Thanks to Muammar Gaddafi’s airstrikes near a Libyan oil terminal, and protests in Iran adding to the continuing chaos in Middle East and North Africa (MENA), on Wednesday, March 2, Brent oil settled at its highest level since August 2008 at $116.35 a barrel, while WTI futures on NYMEX also advanced to $102.33 per barrel.
Peace by Chavez?
However, crude oil retreated on Thursday, March 3 after Al Jazeera reported that Gaddafi had accepted a plan proposed by Venezuelan President Hugo Chavez for a multinational commission to mediate the conflict with rebel groups.
The International Energy Agency (IEA) said between 850,000 and 1 million barrels a day (bpd) of Libyan crude output has gone offline, and that the unrest in Libya had started to affect Europe's oil supplies. Indeed, since Europe is the largest importer of Libyan crude, the supply disruption there had Italian and French refiners rush to secure cargoes driving an 18-fold surge in oil-tanker rates in two weeks.
Saudi & Nigeria Stepping In
Then, Bloomberg reported that Saudi Arabian Oil Co. said the kingdom is “ready to supply incremental change in demand,” to cover any shortfall from Libya. Saudi Arabia pumped 8.43 million bpd of oil in February, according to Bloomberg.
Moreover, Nigeria, an alternative producer of Libyan crude grade and a favored oil supplier to U.S. refiners, said it will also increase daily crude exports of 14 main grades by 9.3% in April from this month.
Small Oil Disruption Risk
The crude market would react to the faintest geopolitical event as remote as North Korea shelling South Korea's Yeonpyeong Island. So far, the shortfall from Libya is not significant enough to cause a major supply disruption. However, the real oil supply risk is actually with Saudi Arabia, which accounts for about 12% of global oil production in 2009 and holds almost 25% of the world’s oil reserves. In a worst case scenario, the entire MENA oil supply could be at risk.
But from all indications, things most likely will not get out of control in Saudi as they did in Egypt and Libya for several reasons. The Saudi royal family maintains tight control of the military force, and there’s not a significant opposition force. Furthermore, Saudi is in a much better economic state than Egypt, Libya, etc., and with a whole lot of petro dollars and resources to go around. And most importantly, the rest of world would hate to see any instability in Saudi Arabia.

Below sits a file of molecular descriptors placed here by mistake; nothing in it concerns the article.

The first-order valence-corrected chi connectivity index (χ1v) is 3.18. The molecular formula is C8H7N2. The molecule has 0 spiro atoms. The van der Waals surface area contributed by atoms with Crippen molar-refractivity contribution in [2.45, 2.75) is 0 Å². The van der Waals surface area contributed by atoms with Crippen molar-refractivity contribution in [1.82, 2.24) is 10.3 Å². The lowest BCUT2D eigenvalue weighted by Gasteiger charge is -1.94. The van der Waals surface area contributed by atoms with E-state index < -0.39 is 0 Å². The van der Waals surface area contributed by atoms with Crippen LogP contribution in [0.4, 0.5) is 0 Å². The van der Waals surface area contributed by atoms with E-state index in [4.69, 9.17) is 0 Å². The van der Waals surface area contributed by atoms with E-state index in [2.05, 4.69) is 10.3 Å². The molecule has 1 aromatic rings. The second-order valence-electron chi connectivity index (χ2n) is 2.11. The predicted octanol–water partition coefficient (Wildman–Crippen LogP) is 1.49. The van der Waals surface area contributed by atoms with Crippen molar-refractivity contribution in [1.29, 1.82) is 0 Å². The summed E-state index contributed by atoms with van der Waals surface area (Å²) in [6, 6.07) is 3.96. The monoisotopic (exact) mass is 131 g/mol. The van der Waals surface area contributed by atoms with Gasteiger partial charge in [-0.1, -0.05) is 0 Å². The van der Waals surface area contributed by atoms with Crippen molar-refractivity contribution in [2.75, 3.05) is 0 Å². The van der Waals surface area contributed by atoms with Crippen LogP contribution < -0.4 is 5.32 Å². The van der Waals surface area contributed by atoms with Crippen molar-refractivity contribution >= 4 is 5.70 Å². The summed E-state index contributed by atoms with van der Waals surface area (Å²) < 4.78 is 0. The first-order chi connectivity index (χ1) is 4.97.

Cushing Inventory at All Time High
Against this backdrop, the U.S. EIA reported the first draw in the U.S. crude inventories in six weeks. However, instead of demand-driven, the 364,000-barrel drawdown was primarily due to falling imports and higher refinery runs. And guess what? Crude inventory at Cushing, Oklahoma just rose 1.1 million barrels to hit a new all-time high of 38.6 million barrels (See Exhibit 1, click to enlarge)
Take Delivery or Rollover
So basically, there’s not a real physical oil shortage, and crude prices primarily have been moving from fear and speculation depending on news and rumor coming out of MENA.
Now with crude prices bid up so much, traders are left with a dilemma - to be in the crude oil trade, players basically either have to take delivery, or rollover contracts and options come expiration time. However, with storage at Cushing, Oklahoma pretty much at capacity, and price curve front month (April) loaded, it is doubtful that anybody would be in a position to take physical delivery.
It's The Rollover That'll Get Crude
And don’t forget that the humongous United States Oil Fund (NYSEARCA:USO) is a futures-based ETF that has to rollover as scheduled (from Mar. 8 to Mar. 11). Because of the USO effect, plus the record open interest almost exclusively long and heavy in April, there will likely be a massive rollover starting with USO around March 8, then to all the other market players, when April contracts and options expire (See Chart, click to enlarge). That will push down the April price for both Brent and WTI, regardless of what’s going on in Libya and MENA.
From the current price and technical signals, WTI could easily correct down to $94 to $95, Brent could drop to $110 to $106 range. From a trading standpoint, short WTI at the beginning of the rollover, then cover when the trend starts to wane would be a good move this month.
Of course, there's always the possibility that both oil markers could drop like a rock before the rollover should Gaddafi decide to step down in the next few days.
Disclosure: No Positions